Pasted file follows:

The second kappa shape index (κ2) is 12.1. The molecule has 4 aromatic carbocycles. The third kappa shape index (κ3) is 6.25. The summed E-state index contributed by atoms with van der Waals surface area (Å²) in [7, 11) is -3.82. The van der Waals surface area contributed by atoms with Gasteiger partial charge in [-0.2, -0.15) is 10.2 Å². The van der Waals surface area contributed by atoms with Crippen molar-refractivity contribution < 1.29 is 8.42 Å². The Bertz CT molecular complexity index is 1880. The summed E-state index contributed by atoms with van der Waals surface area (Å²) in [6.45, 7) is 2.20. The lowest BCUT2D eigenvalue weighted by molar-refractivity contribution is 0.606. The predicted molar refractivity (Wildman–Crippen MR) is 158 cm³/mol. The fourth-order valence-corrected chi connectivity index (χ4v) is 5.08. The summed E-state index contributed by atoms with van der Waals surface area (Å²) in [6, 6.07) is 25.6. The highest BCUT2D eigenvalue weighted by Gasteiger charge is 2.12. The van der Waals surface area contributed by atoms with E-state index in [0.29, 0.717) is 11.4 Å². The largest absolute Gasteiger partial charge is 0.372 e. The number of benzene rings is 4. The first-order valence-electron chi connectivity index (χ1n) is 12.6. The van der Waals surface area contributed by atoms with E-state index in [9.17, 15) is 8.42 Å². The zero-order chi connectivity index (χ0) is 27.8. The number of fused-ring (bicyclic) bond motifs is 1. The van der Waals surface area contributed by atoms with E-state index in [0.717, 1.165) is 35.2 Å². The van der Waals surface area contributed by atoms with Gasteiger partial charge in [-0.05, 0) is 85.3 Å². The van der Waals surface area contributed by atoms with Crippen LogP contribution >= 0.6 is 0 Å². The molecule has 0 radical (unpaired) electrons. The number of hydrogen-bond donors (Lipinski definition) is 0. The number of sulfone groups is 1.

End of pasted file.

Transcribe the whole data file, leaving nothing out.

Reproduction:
The second kappa shape index (κ2) is 12.1. The molecule has 4 aromatic carbocycles. The third kappa shape index (κ3) is 6.25. The summed E-state index contributed by atoms with van der Waals surface area (Å²) in [7, 11) is -3.82. The van der Waals surface area contributed by atoms with Gasteiger partial charge in [-0.2, -0.15) is 10.2 Å². The van der Waals surface area contributed by atoms with Crippen molar-refractivity contribution < 1.29 is 8.42 Å². The Bertz CT molecular complexity index is 1880. The summed E-state index contributed by atoms with van der Waals surface area (Å²) in [6.45, 7) is 2.20. The lowest BCUT2D eigenvalue weighted by molar-refractivity contribution is 0.606. The predicted molar refractivity (Wildman–Crippen MR) is 158 cm³/mol. The fourth-order valence-corrected chi connectivity index (χ4v) is 5.08. The summed E-state index contributed by atoms with van der Waals surface area (Å²) in [6, 6.07) is 25.6. The highest BCUT2D eigenvalue weighted by Gasteiger charge is 2.12. The van der Waals surface area contributed by atoms with E-state index in [0.29, 0.717) is 11.4 Å². The largest absolute Gasteiger partial charge is 0.372 e. The number of benzene rings is 4. The first-order valence-electron chi connectivity index (χ1n) is 12.6. The van der Waals surface area contributed by atoms with E-state index in [9.17, 15) is 8.42 Å². The zero-order chi connectivity index (χ0) is 27.8. The number of fused-ring (bicyclic) bond motifs is 1. The van der Waals surface area contributed by atoms with E-state index in [0.717, 1.165) is 35.2 Å². The van der Waals surface area contributed by atoms with Gasteiger partial charge in [-0.05, 0) is 85.3 Å². The van der Waals surface area contributed by atoms with Crippen LogP contribution >= 0.6 is 0 Å². The molecule has 0 radical (unpaired) electrons. The number of hydrogen-bond donors (Lipinski definition) is 0. The number of sulfone groups is 1.